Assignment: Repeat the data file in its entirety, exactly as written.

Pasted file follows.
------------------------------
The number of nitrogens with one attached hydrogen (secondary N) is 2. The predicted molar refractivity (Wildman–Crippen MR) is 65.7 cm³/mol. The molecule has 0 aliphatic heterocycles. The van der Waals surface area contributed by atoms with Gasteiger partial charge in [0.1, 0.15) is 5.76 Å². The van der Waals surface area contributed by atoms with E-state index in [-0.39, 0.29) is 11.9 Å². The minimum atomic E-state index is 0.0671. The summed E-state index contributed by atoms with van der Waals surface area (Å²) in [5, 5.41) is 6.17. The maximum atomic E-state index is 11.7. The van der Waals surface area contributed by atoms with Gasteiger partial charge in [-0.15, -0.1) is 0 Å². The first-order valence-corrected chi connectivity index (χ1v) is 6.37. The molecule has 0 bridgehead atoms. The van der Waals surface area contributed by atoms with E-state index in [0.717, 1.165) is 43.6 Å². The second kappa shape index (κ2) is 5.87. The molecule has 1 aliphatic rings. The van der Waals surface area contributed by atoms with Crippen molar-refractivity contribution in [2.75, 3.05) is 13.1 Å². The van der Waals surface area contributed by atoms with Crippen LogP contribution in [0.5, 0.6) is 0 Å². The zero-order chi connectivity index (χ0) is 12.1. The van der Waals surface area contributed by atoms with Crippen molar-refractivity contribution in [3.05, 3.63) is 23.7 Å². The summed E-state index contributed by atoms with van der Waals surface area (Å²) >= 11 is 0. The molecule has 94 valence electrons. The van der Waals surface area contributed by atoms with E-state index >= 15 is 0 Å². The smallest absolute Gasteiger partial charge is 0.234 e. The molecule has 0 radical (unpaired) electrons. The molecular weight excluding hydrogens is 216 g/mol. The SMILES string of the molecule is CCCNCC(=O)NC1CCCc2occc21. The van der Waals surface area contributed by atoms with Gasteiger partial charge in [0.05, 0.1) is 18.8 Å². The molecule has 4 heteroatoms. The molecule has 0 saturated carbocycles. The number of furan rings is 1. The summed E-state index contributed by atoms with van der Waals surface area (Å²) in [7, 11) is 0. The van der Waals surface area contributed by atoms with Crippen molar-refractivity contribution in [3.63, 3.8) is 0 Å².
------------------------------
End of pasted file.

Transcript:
The number of nitrogens with one attached hydrogen (secondary N) is 2. The predicted molar refractivity (Wildman–Crippen MR) is 65.7 cm³/mol. The molecule has 0 aliphatic heterocycles. The van der Waals surface area contributed by atoms with Gasteiger partial charge in [0.1, 0.15) is 5.76 Å². The van der Waals surface area contributed by atoms with E-state index in [-0.39, 0.29) is 11.9 Å². The minimum atomic E-state index is 0.0671. The summed E-state index contributed by atoms with van der Waals surface area (Å²) in [5, 5.41) is 6.17. The maximum atomic E-state index is 11.7. The van der Waals surface area contributed by atoms with Gasteiger partial charge in [-0.15, -0.1) is 0 Å². The first-order valence-corrected chi connectivity index (χ1v) is 6.37. The molecule has 0 bridgehead atoms. The van der Waals surface area contributed by atoms with E-state index in [0.717, 1.165) is 43.6 Å². The second kappa shape index (κ2) is 5.87. The molecule has 1 aliphatic rings. The van der Waals surface area contributed by atoms with Crippen molar-refractivity contribution in [2.75, 3.05) is 13.1 Å². The van der Waals surface area contributed by atoms with Crippen LogP contribution in [0.5, 0.6) is 0 Å². The zero-order chi connectivity index (χ0) is 12.1. The van der Waals surface area contributed by atoms with Crippen molar-refractivity contribution in [3.05, 3.63) is 23.7 Å². The summed E-state index contributed by atoms with van der Waals surface area (Å²) >= 11 is 0. The molecule has 94 valence electrons. The van der Waals surface area contributed by atoms with E-state index >= 15 is 0 Å². The smallest absolute Gasteiger partial charge is 0.234 e. The molecule has 0 radical (unpaired) electrons. The molecular weight excluding hydrogens is 216 g/mol. The SMILES string of the molecule is CCCNCC(=O)NC1CCCc2occc21. The van der Waals surface area contributed by atoms with Gasteiger partial charge in [0.05, 0.1) is 18.8 Å². The molecule has 4 heteroatoms. The molecule has 0 saturated carbocycles. The number of furan rings is 1. The summed E-state index contributed by atoms with van der Waals surface area (Å²) in [7, 11) is 0. The van der Waals surface area contributed by atoms with Crippen molar-refractivity contribution in [3.63, 3.8) is 0 Å².